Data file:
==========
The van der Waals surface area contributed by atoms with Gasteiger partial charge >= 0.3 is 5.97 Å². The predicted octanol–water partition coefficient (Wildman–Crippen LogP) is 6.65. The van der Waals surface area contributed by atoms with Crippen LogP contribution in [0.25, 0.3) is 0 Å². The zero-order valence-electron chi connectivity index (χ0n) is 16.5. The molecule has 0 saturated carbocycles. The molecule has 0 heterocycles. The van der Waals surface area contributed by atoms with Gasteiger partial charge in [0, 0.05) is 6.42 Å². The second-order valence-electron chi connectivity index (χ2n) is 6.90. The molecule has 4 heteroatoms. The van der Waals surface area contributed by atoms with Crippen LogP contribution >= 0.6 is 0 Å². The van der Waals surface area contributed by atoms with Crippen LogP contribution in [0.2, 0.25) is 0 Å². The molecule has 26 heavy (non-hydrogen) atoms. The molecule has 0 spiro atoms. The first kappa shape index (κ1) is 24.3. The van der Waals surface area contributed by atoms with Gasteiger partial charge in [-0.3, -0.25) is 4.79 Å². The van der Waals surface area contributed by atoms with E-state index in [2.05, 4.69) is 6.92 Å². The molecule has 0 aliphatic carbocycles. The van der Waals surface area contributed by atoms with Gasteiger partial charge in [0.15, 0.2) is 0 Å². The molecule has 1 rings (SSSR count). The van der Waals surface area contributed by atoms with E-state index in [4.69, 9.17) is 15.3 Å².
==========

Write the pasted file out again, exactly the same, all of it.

The van der Waals surface area contributed by atoms with Gasteiger partial charge >= 0.3 is 5.97 Å². The predicted octanol–water partition coefficient (Wildman–Crippen LogP) is 6.65. The van der Waals surface area contributed by atoms with Crippen LogP contribution in [0.25, 0.3) is 0 Å². The zero-order valence-electron chi connectivity index (χ0n) is 16.5. The molecule has 0 saturated carbocycles. The molecule has 0 heterocycles. The van der Waals surface area contributed by atoms with Gasteiger partial charge in [0, 0.05) is 6.42 Å². The second-order valence-electron chi connectivity index (χ2n) is 6.90. The molecule has 4 heteroatoms. The van der Waals surface area contributed by atoms with Crippen LogP contribution >= 0.6 is 0 Å². The van der Waals surface area contributed by atoms with Crippen LogP contribution in [0.2, 0.25) is 0 Å². The molecule has 26 heavy (non-hydrogen) atoms. The molecule has 0 spiro atoms. The first kappa shape index (κ1) is 24.3. The van der Waals surface area contributed by atoms with Gasteiger partial charge in [-0.3, -0.25) is 4.79 Å². The van der Waals surface area contributed by atoms with E-state index in [2.05, 4.69) is 6.92 Å². The molecule has 0 aliphatic carbocycles. The van der Waals surface area contributed by atoms with Gasteiger partial charge in [0.15, 0.2) is 0 Å². The molecule has 1 rings (SSSR count). The van der Waals surface area contributed by atoms with E-state index in [4.69, 9.17) is 15.3 Å².